Motor carriers and professional truck drivers alike know the multiple steps a prospective trucker must take to obtain a commercial driver’s license (CDL) and then qualify for a job.
There’s training and skill tests, licensing hurdles, physical exams, drug testing, various endorsements, and background checks for hazardous materials or obtaining a Transportation Worker Identification Credential, or “TWIC card,” to access ports. Meanwhile, the REAL ID deadline looms next year, and Federal Motor Carrier Safety Administration regulations recently took effect for entry-level truck drivers.
Throughout the COVID-19 pandemic, FMCSA issued and extended waivers to ease the challenges that student drivers, truck driver trainers and state driver licensing agencies faced during periods of office closures, physical distancing and personnel shortages.
Now, lawmakers have introduced two pieces of federal legislation making permanent some of the regulatory relief provided by those pandemic waivers and streamlining the truck driver credentialing process.
The LICENSE Act (“Licensing Individual Commercial Exam-takers Now Safely and Efficiently Act”) is sponsored by Reps. LaHood (R-IL), Balderson (R-OH), Harder (D-CA) and Cuellar (D-TX) in the House and by Sens. Lummis (R-WY) and Kelly (D-AZ) in the Senate. The proposed legislation (H.R. 6567 in the House; S. 3556 in the Senate) would make three changes to current regulations:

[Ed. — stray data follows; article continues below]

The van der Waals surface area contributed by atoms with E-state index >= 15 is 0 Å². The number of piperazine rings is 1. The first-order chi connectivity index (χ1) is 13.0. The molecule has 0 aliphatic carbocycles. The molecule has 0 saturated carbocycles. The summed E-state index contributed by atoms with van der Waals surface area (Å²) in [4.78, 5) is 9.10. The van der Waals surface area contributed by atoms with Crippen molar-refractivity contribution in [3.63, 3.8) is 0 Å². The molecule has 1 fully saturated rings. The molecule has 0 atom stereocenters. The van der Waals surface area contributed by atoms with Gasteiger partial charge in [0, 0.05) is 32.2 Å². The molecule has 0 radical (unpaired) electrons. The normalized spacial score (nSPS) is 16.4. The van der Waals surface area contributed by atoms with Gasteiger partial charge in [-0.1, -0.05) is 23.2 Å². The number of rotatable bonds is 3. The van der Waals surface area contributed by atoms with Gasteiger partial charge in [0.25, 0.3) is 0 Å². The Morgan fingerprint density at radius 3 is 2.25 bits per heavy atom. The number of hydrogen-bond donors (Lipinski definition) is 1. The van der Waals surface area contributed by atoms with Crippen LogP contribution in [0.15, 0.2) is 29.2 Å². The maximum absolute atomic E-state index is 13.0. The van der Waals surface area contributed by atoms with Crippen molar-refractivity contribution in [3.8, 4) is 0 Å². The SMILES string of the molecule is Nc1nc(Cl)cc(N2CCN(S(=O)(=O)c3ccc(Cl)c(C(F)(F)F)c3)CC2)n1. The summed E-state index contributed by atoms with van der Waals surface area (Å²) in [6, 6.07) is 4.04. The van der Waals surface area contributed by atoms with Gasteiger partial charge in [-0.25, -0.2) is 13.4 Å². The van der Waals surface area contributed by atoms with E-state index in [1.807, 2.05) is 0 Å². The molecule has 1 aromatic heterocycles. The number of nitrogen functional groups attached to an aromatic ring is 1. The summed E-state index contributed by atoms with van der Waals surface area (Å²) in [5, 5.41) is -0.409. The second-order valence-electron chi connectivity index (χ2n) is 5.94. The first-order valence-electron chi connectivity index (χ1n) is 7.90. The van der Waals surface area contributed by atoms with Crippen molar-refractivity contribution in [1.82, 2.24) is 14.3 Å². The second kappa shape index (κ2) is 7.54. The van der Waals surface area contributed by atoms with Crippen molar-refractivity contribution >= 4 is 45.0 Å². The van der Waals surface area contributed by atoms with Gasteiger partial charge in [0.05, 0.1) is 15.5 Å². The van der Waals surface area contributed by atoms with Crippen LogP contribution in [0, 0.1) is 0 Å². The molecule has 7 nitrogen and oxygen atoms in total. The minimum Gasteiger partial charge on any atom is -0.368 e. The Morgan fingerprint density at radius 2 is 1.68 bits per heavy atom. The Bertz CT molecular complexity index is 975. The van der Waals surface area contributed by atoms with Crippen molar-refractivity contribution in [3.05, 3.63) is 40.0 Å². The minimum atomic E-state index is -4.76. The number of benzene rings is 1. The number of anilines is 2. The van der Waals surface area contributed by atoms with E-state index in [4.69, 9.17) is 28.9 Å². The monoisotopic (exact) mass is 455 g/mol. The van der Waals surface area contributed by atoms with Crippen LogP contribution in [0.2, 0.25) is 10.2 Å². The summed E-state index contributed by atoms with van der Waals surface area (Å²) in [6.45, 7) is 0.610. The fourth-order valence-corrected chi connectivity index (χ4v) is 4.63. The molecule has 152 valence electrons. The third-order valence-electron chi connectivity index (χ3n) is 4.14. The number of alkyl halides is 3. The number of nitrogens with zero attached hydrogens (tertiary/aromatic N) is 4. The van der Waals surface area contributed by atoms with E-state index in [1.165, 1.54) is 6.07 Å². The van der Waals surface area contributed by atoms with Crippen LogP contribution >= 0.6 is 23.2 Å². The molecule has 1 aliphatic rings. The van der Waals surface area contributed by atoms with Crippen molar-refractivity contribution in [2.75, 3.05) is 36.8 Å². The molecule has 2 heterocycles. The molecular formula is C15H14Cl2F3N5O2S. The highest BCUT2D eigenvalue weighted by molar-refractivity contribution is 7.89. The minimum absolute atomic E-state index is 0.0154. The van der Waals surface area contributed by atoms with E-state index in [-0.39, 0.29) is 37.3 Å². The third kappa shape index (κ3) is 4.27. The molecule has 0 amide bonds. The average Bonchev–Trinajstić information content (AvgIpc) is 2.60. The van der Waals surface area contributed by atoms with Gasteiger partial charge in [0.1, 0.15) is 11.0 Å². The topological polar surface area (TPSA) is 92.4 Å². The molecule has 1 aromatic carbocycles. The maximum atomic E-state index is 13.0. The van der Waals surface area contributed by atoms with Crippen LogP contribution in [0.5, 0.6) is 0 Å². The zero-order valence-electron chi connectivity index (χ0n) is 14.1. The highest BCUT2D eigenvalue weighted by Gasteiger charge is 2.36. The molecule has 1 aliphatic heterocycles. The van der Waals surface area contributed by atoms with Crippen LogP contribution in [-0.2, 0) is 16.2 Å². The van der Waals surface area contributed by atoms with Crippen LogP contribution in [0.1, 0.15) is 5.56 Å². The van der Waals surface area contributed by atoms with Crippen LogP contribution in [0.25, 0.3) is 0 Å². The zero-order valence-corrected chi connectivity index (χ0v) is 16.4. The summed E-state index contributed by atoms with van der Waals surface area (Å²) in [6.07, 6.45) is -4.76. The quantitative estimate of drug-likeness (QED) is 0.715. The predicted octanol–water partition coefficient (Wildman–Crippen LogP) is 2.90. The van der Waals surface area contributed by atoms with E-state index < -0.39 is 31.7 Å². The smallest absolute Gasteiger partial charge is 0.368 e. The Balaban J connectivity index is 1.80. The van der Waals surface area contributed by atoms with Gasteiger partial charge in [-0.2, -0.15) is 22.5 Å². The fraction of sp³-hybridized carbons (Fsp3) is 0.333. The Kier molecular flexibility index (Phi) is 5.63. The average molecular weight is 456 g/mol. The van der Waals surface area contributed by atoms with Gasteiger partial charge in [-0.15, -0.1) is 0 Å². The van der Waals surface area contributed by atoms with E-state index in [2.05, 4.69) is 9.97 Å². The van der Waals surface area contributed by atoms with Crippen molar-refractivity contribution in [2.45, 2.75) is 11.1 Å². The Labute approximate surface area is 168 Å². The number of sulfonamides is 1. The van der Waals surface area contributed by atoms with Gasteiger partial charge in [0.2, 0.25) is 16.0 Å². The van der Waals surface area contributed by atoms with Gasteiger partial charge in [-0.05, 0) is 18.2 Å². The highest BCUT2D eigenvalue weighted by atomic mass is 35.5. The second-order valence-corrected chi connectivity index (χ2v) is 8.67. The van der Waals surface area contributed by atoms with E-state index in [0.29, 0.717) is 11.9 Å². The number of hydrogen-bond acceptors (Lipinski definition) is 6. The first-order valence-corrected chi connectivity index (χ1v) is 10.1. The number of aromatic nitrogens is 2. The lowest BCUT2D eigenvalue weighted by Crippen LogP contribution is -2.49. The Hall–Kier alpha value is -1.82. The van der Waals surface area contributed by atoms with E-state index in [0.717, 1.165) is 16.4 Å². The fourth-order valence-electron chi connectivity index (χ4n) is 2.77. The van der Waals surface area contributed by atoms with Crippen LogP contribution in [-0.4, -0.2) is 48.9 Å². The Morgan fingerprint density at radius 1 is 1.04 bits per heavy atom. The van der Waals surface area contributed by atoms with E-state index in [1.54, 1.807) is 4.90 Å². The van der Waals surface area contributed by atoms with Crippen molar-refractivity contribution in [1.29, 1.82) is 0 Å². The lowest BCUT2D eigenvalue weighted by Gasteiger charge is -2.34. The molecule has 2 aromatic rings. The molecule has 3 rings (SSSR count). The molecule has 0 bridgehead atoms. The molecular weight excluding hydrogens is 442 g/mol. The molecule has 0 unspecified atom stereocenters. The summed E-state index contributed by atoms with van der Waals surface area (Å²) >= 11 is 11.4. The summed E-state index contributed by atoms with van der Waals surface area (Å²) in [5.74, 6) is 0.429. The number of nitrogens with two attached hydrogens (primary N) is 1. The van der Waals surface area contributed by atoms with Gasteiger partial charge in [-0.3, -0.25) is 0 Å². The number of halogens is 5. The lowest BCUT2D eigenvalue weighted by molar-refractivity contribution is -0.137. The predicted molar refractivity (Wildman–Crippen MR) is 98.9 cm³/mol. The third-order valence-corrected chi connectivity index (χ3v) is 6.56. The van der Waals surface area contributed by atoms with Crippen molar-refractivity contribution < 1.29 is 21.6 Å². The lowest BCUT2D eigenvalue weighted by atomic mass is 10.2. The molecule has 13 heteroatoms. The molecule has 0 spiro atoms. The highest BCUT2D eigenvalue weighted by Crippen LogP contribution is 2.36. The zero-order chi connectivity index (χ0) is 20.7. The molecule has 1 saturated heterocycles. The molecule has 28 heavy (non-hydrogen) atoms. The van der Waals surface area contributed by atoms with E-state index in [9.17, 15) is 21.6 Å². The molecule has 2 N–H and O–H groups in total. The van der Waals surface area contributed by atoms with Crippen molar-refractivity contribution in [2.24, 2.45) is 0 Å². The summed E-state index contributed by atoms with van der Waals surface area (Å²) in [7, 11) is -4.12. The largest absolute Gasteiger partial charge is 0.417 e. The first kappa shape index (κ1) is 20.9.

- Third-party CDL test examiners would be allowed to also administer the CDL knowledge test;
- States would be permitted to give driving skills tests to non-residents, no matter where the student drivers received their training; and
- Commercial learner’s permit (CLP) holders who have passed the CDL skills test, but not yet received their physical credentials, would be allowed to drive with a CDL holder anywhere in the truck, not only in the front seat.
In the House, Reps. Adam Smith (D-WA) and John Katko (R-NY) introduced the “Transportation Security Administration Security Threat Assessment Application Modernization Act” (H.R. 6571). This bill would allow one valid TSA background check to qualify truck drivers for any TSA program, such as the TWIC, the hazardous materials CDL endorsement, and the TSA PreCheck at airports.
While a closely-divided Congress in a mid-term election year might be slow to pass new legislation, here members in both chambers from both sides of the aisle argue that common sense adjustments are needed when the nation’s supply chain requires more truck drivers.